leader has promised revenge attacks against the french in mali and africa and europe. paris has told all french nationals to leave the southern town immediately. the embassy ordered the evacuation after rebels came to within 80 kilometers of the town. on the other side of the niger river, one town was seized by insurgents on monday. the fear is if they also manage to take strategically important cities, then the capital could be within their grasp. french forces began launching airstrikes last night on rebel positions to try to dislodge the insurgents. the french president visiting troops in abu dhabi says the mission is going to plan. >> the air strikes hit their targets. some 750 soldiers are currently deployed. we will increase this number so we can hand over to african forces as soon as possible. >> the west african organization is planning to send some 3300 troops to mali as part of a u.n. mission. the french want this to happen soon. >> i have said that the african forces are going to get deployed in the coming days, the coming weeks. the head of the force, a nigerian general, actu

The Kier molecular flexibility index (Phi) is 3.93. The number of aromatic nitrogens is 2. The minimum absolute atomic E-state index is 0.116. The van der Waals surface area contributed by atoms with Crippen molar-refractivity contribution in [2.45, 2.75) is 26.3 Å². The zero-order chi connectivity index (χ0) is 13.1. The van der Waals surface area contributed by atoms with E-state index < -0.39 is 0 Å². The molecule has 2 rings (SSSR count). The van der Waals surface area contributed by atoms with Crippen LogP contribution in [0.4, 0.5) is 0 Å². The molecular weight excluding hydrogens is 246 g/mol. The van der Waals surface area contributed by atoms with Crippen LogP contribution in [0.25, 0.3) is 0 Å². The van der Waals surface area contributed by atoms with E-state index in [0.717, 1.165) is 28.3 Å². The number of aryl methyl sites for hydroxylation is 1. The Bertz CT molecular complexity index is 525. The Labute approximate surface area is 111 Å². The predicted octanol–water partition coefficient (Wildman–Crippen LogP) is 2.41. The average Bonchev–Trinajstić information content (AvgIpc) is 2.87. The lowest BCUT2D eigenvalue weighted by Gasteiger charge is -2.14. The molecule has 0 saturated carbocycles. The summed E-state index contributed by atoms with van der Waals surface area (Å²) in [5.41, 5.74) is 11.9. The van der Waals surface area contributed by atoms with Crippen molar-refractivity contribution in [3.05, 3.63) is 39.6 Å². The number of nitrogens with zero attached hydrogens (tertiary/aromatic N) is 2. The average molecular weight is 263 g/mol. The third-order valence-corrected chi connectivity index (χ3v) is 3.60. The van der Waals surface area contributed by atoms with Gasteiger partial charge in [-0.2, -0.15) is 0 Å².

has promised revenge attacks against the french in mali and africa and europe. paris has told all french nationals to leave the southern town immediately. the embassy ordered the evacuation after rebels came to within 80 kilometers of the town. on the other side of the niger river, one town was seized by insurgents on monday. the fear is if they also manage to take strategically important cities, then the capital could be within their grasp. french forces began launching airstrikes last night on rebel positions to try to dislodge the insurgents. the french president visiting troops in abu dhabi says the mission is going to plan. >> the air strikes hit their targets. some 750 soldiers are currently deployed. we will increase this number so we can hand over to african forces as soon as possible. >> the west african organization is planning to send some 3300 troops to mali as part of a u.n. mission. the french want this to happen soon. >> i have said that the african forces are going to get deployed in the coming days, the coming weeks. the head of the force, a nigerian general, actu